Metro's move to the Anacostia site would make it one of several planned projects for the economically depressed area. Its offices would likely be shared with the Anacostia Waterfront Corp., a publicly chartered company created to guide redevelopment along the river.
Last month, ground was broken for an office and retail complex called Anacostia Gateway eight blocks north along Martin Luther King Jr. Avenue, at the foot of the 11th Street bridges. And the D.C. Transportation Department is planning to move its offices to a building next to the Gateway project.
Developer Douglas Jemal owns several mostly vacant parcels along Martin Luther King Jr. Avenue near the Anacostia Metro station, on which plans to stores and residential units. He said the effect of Metro moving its headquarters to the neighborhood is unclear, "but it can't hurt."
" here will be people working there, and the retail will come if the bodies are there to spend the money," Jemal said.
Other developers and brokers caution that despite $200 million in public and private investment in Anacostia over the next five to seven years for improvements such as a light rail system, spruced-up storefronts and a neighborhood library, getting more retailers and sit-down restaurants will take more.
"Not any one event is going to be the silver bullet for that area," said Richard S. Lake, a retail developer in the city. "Restaurants need daytime population. Government employees may not be the final solution, but it could help spur other daytime office users to want to come there and be near the Metro."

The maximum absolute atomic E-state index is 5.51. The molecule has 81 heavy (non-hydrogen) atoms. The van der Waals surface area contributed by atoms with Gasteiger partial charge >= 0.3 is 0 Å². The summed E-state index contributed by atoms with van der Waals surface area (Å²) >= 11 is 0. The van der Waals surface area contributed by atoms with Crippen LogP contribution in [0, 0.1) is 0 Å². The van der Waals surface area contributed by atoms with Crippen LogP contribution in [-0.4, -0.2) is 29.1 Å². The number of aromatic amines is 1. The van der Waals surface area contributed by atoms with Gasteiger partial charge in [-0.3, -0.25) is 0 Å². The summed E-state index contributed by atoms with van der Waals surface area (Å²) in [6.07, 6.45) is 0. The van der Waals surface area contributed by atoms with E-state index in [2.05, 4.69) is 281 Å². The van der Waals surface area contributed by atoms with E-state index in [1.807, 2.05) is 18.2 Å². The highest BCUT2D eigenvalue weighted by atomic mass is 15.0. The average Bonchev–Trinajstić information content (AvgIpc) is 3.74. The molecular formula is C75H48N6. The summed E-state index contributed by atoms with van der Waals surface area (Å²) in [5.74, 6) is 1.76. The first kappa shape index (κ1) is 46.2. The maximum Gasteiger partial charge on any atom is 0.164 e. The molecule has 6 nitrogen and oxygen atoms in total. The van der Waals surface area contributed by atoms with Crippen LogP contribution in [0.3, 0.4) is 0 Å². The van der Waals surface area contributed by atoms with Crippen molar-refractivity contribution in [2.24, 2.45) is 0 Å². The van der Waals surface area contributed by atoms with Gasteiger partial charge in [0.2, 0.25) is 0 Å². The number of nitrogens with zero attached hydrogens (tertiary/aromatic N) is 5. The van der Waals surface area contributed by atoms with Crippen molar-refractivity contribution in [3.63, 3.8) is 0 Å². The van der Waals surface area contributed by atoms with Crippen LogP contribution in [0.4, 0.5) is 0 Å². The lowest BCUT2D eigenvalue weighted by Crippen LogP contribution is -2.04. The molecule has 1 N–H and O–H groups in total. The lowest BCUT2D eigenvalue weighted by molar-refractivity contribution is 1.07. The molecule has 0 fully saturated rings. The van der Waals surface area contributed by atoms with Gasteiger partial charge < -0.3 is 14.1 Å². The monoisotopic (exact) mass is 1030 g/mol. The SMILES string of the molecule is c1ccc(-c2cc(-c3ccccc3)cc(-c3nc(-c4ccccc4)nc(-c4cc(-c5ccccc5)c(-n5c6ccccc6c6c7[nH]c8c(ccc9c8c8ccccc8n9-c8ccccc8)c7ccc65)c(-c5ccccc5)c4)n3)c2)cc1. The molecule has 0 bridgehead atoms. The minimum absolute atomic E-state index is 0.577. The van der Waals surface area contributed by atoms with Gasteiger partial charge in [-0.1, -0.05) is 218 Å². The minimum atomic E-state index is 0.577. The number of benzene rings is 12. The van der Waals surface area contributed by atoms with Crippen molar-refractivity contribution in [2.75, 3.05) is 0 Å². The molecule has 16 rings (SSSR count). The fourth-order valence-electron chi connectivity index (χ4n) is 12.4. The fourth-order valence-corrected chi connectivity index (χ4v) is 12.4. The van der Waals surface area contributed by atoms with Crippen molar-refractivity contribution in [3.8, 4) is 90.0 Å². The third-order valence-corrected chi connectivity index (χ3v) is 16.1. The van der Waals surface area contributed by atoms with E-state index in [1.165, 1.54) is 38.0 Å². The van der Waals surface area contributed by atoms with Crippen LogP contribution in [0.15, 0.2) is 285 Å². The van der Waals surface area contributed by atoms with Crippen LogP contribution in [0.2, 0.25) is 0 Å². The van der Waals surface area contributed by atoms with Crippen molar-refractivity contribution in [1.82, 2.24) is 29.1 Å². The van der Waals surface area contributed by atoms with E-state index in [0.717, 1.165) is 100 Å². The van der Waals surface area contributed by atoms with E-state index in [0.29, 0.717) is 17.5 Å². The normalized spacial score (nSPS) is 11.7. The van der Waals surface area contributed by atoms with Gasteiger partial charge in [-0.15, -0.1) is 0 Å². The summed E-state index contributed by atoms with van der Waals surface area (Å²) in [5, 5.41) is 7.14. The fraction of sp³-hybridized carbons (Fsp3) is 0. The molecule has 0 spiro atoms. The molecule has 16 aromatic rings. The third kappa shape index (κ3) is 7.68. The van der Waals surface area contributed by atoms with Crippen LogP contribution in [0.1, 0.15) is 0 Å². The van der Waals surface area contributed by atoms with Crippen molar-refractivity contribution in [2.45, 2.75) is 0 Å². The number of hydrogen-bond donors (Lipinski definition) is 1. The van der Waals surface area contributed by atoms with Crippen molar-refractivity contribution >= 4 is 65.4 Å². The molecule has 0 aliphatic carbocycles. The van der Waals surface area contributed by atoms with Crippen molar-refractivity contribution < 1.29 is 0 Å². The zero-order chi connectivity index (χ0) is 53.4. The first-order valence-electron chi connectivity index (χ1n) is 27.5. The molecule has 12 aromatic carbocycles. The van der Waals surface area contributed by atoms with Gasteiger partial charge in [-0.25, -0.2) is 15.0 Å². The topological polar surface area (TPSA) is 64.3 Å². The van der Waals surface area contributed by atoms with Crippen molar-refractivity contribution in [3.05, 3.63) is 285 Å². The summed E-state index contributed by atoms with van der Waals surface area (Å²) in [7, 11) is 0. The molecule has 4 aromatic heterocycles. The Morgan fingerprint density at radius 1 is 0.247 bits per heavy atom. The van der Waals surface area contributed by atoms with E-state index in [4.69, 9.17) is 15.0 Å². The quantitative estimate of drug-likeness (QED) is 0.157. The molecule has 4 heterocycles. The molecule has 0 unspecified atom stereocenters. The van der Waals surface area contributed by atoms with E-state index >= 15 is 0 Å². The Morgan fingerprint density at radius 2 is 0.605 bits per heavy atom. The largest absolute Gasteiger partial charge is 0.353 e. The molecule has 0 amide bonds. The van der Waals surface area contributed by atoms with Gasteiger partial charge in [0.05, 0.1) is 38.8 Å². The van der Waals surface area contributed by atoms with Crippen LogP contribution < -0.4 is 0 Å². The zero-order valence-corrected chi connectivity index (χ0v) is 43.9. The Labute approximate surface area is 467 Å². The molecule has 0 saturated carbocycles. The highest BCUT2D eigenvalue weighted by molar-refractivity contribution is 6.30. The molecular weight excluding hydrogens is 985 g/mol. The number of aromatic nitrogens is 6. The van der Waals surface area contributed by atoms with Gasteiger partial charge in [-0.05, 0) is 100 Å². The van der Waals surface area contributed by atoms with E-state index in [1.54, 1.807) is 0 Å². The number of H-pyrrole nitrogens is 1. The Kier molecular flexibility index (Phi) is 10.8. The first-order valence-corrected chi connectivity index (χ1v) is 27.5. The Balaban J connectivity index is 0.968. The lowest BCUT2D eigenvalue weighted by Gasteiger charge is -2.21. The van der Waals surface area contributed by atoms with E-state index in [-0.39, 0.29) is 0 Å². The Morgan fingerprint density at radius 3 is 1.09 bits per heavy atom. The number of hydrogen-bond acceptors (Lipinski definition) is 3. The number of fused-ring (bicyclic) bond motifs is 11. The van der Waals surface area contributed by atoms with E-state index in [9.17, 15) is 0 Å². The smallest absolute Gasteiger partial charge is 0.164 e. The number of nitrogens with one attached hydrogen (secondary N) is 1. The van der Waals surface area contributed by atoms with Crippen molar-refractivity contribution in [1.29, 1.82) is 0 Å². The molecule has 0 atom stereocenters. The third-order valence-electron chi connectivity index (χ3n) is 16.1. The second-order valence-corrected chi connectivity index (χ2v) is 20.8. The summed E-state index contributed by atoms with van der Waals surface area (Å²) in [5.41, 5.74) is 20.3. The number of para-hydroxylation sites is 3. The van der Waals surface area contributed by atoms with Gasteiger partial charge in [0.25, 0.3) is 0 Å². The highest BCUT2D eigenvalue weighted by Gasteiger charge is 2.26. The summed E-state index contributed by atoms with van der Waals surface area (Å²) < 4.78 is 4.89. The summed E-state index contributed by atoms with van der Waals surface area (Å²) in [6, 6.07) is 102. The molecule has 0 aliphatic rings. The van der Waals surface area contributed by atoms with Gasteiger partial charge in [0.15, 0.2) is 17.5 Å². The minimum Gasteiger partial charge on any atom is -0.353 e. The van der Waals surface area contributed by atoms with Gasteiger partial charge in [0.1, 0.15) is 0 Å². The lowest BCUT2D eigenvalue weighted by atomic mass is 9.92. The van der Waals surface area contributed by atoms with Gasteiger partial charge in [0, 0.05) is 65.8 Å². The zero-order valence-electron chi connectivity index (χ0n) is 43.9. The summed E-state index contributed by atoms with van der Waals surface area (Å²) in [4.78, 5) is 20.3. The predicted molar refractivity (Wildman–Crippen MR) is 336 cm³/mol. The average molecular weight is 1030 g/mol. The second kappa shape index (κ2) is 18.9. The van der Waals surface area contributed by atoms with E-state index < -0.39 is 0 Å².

He suggested that the District may need to offer incentives or consider increasing the density allowed for new buildings in Anacostia to attract developers to build more and sooner.
"There won't be any restaurants coming there right away" if Metro moves in, Lake said. "But if you create an urban business environment there where people go there instead of coming downtown then the amenities will come."
Cardiologists Heading to D.C.
The American College of Cardiology bought an office building at 2400 N St. NW in the District for its new headquarters. A spokeswoman for the 33,000-member medical society said it paid about $67 million for the 172,000-square-foot building. The organization, whose members include heart doctors, nurses and physician's assistants, plans to y remodel the building before moving from its headquarters in Bethesda in mid-2006.
"Moving to the District will clearly reinforce our work on the national and world stage," Pamela S. Douglas, president of the organization, said in a written statement. In addition to administrative offices, the headquarters will have facilities to provide continuing education programs for members.
The nonprofit organization said the District government provided tax-exempt bond financing and other benefits for the move that it did not detail. The sale was brokered by Trammel Crow. The seller was Square 24 Office Building LLC.
* Monument Realty of D.C. bought a 256-unit apartment complex called the Meridian III at Courthouse Commons in Arlington and plans to turn it into condominiums.
* T&M Venture II LLC of Reston paid $13.5 million for a 68,500-square-foot office building at 7601 Lewinsville Road in McLean. CB Richard Ellis was the broker in the deal.
* Cisco Systems Inc. renewed its 113,000-square-foot lease for the entire building at Four Dulles Tech Center in Herndon. Dana Hedgpeth writes about commercial real estate and economic development. Her e-mail address is firstname.lastname@example.org.
Mayor Anthony A. Williams's suggestion to move the Metro headquarters would make the vacated office a lucrative property.